On this episode of Ground Up, Kieran Flanagan talks about the early days of freemium at HubSpot, instilling a growth discipline that expanded well beyond the marketing team, managing cross-functional teams, and more.
Ground Up Podcast | Oct 21
Adhip Ray on April 13, 2018 • 12 minute read
While some of them turned out to be correct, some were very wrong and others lay in between. Every year, Google surprises us by updating its algorithm to make it an amazing experience for searchers. They also find and penalize black hat SEO practitioners.
If you want your website or blog to maintain its Google rankings (or even to get better rankings) you need to know the changes in the SEO industry and adapt accordingly.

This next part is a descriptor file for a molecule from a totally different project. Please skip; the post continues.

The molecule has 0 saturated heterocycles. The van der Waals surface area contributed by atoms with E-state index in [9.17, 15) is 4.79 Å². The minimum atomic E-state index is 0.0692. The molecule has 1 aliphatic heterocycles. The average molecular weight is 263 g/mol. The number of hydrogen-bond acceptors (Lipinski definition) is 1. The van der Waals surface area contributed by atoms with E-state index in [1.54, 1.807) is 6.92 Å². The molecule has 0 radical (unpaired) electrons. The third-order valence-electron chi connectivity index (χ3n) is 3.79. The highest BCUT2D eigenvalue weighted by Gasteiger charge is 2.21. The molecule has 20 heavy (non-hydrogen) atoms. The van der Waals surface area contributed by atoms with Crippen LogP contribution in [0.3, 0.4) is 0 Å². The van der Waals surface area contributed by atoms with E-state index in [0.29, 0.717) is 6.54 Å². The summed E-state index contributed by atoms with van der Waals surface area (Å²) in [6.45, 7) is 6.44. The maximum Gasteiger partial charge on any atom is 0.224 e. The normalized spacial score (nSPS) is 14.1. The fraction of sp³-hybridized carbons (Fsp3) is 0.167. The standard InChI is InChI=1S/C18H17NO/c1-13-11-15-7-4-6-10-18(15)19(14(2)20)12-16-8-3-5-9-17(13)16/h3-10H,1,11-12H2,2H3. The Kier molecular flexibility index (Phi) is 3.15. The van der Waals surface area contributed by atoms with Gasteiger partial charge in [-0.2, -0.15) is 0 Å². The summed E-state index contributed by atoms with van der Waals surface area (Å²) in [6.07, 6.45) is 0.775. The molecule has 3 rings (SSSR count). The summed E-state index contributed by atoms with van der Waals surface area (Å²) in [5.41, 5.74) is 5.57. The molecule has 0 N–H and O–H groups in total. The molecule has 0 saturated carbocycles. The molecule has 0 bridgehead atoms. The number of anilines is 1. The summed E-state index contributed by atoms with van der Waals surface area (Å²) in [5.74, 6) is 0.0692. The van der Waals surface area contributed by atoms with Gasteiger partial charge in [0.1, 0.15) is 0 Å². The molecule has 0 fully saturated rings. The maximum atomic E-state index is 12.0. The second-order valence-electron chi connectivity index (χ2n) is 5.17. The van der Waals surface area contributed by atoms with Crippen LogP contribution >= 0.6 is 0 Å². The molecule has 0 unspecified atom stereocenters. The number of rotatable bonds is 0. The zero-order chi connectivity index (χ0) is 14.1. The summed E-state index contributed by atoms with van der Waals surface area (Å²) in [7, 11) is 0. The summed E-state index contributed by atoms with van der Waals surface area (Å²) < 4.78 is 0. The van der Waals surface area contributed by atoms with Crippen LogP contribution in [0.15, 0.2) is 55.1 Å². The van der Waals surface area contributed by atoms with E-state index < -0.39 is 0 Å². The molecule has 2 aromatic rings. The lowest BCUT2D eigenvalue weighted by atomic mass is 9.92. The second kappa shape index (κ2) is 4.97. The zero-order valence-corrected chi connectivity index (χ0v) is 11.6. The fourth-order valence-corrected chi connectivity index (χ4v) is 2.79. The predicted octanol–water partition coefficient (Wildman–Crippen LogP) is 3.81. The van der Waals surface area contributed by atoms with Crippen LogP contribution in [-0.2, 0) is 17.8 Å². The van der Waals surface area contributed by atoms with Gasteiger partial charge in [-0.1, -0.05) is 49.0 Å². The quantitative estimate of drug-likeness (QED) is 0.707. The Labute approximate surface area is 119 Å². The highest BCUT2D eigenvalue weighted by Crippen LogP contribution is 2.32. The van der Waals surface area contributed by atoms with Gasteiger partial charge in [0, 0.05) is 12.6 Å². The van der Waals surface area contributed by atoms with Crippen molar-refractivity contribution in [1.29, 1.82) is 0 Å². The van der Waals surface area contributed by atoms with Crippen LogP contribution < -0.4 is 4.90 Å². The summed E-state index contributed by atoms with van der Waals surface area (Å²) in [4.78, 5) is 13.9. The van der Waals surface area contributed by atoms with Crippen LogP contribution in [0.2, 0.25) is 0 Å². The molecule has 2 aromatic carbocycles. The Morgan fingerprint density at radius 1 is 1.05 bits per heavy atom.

Also, there are several misconceptions and rumors flying about, so you need to be aware of them and not waste your time on non-essential tactics, believing that would bring you higher rankings. (I still remember the time, when I spent hours on end on my first blog trying to fix structured data, hoping to get higher rankings!)
Anyhow, this year, Google has made several huge changes which can affect your site big time unless you make the necessary changes. And without further ado, let’s jump into what you should and should not be changing in your SEO strategy.
Google had warned in the beginning of 2018 that site-owners should move to HTTPS from HTTP as it would be included as one of Google’s ranking factors.
Before, I go into any more details, let me explain first, what is HTTPS in dead simple terms.
HTTPS is the next version of HTTP (a more secure version) which allows your viewers to browse more safely and without having the risk of getting their personal information stolen.